Hundreds of law enforcement and first responders canvassed Brown County Tuesday night visiting various community gathers as part of the 35th annual National Night Out.
Brown County residents hosted more than 40 community block parties and other associated events as part of National Night Out, where citizens get to know each other and law enforcement and first responders make brief visits so communities can build strong bonds while getting to know those who oversee their safety.
“It’s very important. We already met the people on the backside of us and, of course we met the neighbors beside us, but we finally get a chance to meet the neighbors on the street behind us the people we share an alley with,” said Ashley Harrington, who attended a party hosted by neighbor Sharon Cook. “It’s important kids to have the police and firemen around in case something scary happens maybe they will be more familiar and know they are just friendly too.”
Recently hired Howard Payne University Officer Scott Poole used the event as an opportunity to introduce himself to the students and staff members. Having joined the campus police department only two week prior to the event, he believes being familiar with citizens allows him to be more approachable when it comes to reporting crimes, which then enhances campus safety for all.
“It’s always good that you mix it up with people and get to know them on a first-name basis,” Poole said. “You have to open that line of communication up. People need to know they can come to the police if they need to and the best way to let them know is to meet people. You have to have an open door policy. Don’t be afraid of the police. If you ever need anything, then it helps to know that we’re here.”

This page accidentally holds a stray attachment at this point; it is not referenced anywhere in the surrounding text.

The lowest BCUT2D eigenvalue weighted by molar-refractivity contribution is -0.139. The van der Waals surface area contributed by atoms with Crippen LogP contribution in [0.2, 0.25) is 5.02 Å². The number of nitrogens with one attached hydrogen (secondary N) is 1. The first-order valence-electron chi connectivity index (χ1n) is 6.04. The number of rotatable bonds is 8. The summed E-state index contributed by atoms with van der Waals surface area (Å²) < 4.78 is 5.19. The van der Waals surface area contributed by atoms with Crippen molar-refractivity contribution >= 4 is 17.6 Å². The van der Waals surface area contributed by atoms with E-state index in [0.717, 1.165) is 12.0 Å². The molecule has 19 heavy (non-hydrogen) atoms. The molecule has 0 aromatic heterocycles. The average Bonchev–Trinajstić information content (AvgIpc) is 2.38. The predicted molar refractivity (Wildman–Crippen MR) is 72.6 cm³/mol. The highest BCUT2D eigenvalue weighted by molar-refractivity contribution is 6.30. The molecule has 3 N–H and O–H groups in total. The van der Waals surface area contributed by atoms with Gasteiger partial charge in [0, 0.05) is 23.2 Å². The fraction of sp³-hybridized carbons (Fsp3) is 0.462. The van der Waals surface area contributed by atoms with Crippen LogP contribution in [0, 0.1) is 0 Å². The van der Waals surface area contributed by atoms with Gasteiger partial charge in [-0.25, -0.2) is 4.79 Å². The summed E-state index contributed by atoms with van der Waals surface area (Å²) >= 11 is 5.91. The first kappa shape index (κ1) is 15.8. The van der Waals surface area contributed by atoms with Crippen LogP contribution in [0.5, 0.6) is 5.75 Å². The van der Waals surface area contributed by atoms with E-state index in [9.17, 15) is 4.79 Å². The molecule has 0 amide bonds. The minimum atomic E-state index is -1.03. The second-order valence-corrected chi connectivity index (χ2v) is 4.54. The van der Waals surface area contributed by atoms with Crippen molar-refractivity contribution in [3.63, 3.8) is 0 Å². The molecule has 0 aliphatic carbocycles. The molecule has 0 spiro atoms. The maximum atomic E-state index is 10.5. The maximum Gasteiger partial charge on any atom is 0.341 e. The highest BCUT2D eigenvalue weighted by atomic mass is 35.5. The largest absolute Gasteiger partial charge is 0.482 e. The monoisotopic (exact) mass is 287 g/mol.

Cook said she has been hosting National Night Out parties for three years. An hour into the three-hour event she reporting already having 35 guests with numerous police, fire and paramedics dropping by for chili. She believes National Night Out helps neighbors establish communication, which is the first line of defense in avoiding a potentially dangerous situation.
“The first time they offered it was the year I started and that is how I got at the top of the list,” Cook said. “Every year they call me first … We have food, music and games and I deliver [fliers] to the neighbors and they come out. We text each other quite frequently if we hear noises – are you home? Did you see something? We developed our own Facebook page that way if they want to add pictures of the neighborhood we offer that. We text each other if we want to know about anything or just want to have fun and say come on over.”